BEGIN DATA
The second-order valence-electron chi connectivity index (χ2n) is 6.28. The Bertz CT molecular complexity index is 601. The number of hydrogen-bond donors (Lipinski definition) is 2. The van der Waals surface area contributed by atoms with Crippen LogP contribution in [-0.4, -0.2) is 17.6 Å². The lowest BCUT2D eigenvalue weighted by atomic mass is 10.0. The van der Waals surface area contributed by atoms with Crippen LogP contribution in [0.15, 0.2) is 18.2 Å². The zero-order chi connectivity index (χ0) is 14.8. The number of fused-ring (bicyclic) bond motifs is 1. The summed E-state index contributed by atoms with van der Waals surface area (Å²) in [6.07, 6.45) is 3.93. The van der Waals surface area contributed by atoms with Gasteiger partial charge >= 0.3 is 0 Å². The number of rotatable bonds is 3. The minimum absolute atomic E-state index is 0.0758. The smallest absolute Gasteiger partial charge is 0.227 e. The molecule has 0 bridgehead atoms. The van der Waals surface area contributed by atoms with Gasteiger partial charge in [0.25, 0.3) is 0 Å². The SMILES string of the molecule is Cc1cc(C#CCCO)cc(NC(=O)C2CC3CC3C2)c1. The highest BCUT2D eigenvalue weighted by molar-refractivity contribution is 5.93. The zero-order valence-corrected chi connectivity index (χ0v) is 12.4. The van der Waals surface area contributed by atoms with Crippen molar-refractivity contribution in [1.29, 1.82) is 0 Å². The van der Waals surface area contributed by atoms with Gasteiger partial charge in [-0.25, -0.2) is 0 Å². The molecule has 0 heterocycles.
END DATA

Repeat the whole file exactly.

The second-order valence-electron chi connectivity index (χ2n) is 6.28. The Bertz CT molecular complexity index is 601. The number of hydrogen-bond donors (Lipinski definition) is 2. The van der Waals surface area contributed by atoms with Crippen LogP contribution in [-0.4, -0.2) is 17.6 Å². The lowest BCUT2D eigenvalue weighted by atomic mass is 10.0. The van der Waals surface area contributed by atoms with Crippen LogP contribution in [0.15, 0.2) is 18.2 Å². The zero-order chi connectivity index (χ0) is 14.8. The number of fused-ring (bicyclic) bond motifs is 1. The summed E-state index contributed by atoms with van der Waals surface area (Å²) in [6.07, 6.45) is 3.93. The van der Waals surface area contributed by atoms with Gasteiger partial charge >= 0.3 is 0 Å². The number of rotatable bonds is 3. The minimum absolute atomic E-state index is 0.0758. The smallest absolute Gasteiger partial charge is 0.227 e. The molecule has 0 bridgehead atoms. The van der Waals surface area contributed by atoms with Gasteiger partial charge in [0.25, 0.3) is 0 Å². The SMILES string of the molecule is Cc1cc(C#CCCO)cc(NC(=O)C2CC3CC3C2)c1. The highest BCUT2D eigenvalue weighted by molar-refractivity contribution is 5.93. The zero-order valence-corrected chi connectivity index (χ0v) is 12.4. The van der Waals surface area contributed by atoms with Crippen molar-refractivity contribution in [1.29, 1.82) is 0 Å². The van der Waals surface area contributed by atoms with Gasteiger partial charge in [-0.25, -0.2) is 0 Å². The molecule has 0 heterocycles.